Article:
What are extrinsic semiconductors?

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Extrinsic semiconductors are partially conducting and partially insulating materials that have been chemically altered to support a non-neutral electrical charge. They are the building blocks of semiconductor devices. The production of extrinsic semiconductors follows the successful production of intrinsic semiconductors and their transformation into positive (P) or negative (N) semiconductors.


When silicon dioxide undergoes the removal of oxygen atoms, the extraction of pure silicon is possible. While in liquid form, this pure silicon readily reacts with oxygen to revert to a variation of ordinary sand. By using a special production environment, such as a vacuum or an unreacted gas, the silicon material has the potential for high purity. To produce pure silicon, undesirable residues of other elements and compounds are also separated. Silicon melts at approximately 2,577°F (approximately 1,414°C), so special equipment and technology are required to produce extrinsic semiconductors.


Pure silicon has to be doped so that it does not remain an intrinsic semiconductor permanently. Doping involves the introduction of additional controlled impurities into the intrinsic semiconductor while it is in liquid form. In the electronics industry, pure silicon that functions as an intrinsic semiconductor must be converted to an extrinsic semiconductor in order to be used. If it has solidified as an intrinsic, it must be re-melted to create an extrinsic semiconductor. Once the intrinsic semiconductor is liquid, the next step is to generate a P-type or N-type semiconductor, and with the correct dopant elements or regulated impurities, the intrinsic semiconductor becomes an extrinsic semiconductor or a doped semiconductor.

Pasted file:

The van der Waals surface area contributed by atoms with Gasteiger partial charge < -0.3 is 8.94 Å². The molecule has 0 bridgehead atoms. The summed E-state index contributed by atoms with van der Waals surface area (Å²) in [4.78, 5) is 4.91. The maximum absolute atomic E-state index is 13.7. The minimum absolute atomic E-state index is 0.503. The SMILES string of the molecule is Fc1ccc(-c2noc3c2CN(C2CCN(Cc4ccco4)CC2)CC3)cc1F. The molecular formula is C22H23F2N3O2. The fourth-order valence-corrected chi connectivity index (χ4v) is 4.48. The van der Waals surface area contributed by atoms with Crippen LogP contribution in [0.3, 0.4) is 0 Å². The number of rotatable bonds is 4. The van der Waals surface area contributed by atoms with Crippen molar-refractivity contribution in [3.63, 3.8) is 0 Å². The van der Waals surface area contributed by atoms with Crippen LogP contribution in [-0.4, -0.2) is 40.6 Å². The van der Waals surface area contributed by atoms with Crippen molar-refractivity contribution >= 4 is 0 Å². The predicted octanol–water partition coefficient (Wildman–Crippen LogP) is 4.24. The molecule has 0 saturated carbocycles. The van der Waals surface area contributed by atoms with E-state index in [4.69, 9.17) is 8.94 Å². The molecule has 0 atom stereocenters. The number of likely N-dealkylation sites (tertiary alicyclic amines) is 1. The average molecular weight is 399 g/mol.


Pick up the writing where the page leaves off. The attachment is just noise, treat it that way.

Depending on the dopant utilized, extrinsic semiconductors are either N-type or P-type. A dopant, such as a boron, can have three electrons in the atom's outer, or valence, shell to produce a P-type semiconductor. Dopants having five valence electrons, such as phosphorus, are utilized to create an N-type semiconductor. Adding boron to pure fused silicon in an unreacted environment makes it a P-type semiconductor or electron acceptor while doping intrinsic silicon with phosphorus creates an N-type semiconductor or electron donor. One boron atom per up to 10 million silicon atoms is the typical ratio of the amount of impurity in an intrinsic semiconductor.


A semiconductor plant manufactures components using various extrinsic semiconductor pairings. The two-terminal diode has a single PN junction or a P-type and N-type semiconductor. Large-scale integration chips have thousands of P-type and N-type semiconductor junctions.